Mission: We study protein dynamics and disorder with a special interest in signalling complexes involved in memory.
In the long-term, we hope to develop novel therapeutic strategies by manipulating the supra-molecular organisation of proteins.
Most recent paper:
The team: We are a young, international group surrounded by neurobiologists and structural biologists.
Learn more about individual members here.
Methods: We use a range methods from biophysics and mechanistic biochemistry. Our core technical experitises are:
- NMR spectroscopy
- Single molecule FRET
- Kinetic and thermodynamics studies of protein-ligand interactions
- Enzymatic assays
Currently we are working on four major projects:
The role of the intracellular domains of ionotropic glutamate receptors in synaptic plasticity. Ionotropic glutamate receptors are crucial our ability to learn. On their intracellular side, they contain an intrinsically disordered tail, that is crucial for synaptic plasticity, but defies the normal structure-function paradigm. We are studying how these domains control the properties and interactions of the receptor.
The nanoscale organisation of signalling pathways. Signalling proteins are often coordinated into flexible protein assemblies called signalling complexes. These complexes control the efficiency and fidelity of signalling. We develop biophysical models for the effects of the architecture of signalling complexes.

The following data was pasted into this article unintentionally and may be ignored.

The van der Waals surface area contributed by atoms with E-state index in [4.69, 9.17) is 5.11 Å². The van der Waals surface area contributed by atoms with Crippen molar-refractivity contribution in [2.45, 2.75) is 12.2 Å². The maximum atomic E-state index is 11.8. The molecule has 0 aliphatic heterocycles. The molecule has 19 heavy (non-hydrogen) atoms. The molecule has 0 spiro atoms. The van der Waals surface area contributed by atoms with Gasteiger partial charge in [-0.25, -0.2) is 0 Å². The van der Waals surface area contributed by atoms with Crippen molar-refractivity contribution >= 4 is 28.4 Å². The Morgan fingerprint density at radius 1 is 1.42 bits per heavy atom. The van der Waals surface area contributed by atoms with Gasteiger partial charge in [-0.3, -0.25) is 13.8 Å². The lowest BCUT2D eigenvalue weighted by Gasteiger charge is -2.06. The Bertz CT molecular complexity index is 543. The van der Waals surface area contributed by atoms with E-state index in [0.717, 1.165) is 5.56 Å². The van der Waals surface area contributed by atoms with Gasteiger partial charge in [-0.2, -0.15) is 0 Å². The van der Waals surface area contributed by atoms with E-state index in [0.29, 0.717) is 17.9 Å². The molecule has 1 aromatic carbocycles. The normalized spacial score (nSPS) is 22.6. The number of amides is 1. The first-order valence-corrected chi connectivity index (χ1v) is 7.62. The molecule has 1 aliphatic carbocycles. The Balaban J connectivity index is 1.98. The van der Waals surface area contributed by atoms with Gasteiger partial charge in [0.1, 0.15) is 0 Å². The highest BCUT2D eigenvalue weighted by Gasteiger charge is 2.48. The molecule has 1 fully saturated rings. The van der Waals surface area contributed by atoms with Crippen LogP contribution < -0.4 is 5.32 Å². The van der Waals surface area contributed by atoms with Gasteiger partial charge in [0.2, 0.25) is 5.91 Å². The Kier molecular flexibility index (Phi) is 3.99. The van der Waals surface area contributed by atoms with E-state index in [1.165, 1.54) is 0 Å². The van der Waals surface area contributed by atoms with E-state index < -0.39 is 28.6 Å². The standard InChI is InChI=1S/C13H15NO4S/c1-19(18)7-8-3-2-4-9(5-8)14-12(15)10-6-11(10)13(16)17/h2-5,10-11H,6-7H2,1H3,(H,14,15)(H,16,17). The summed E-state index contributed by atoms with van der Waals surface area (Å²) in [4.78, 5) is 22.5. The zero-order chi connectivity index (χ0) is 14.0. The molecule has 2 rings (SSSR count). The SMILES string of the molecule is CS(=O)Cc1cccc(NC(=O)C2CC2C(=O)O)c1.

Harnessing avidity in antibody engineering. Bispecific antibodies ar hybrid antibodies that target two antigens at once and have recently become a very succesful category of drugs. When an antibody binds two sites simultaneously, the binding may become stronger than either site alone. This is called avidity and we hope to use it rationally in antibody engineering.
Recent papers and pre-prints:
Dynamics of P-type ATPase ion pumps by smFRET studies. Ion gradients are crucial to cellular communication and arise through active transport by a family of integral membrane proteins called the P-type ATPases. P-type ATPases undergo large domain movements during their pumping cycle, which make them highly suited for single molecule FRET studies.
If you are interested in joining us then please contact Magnus.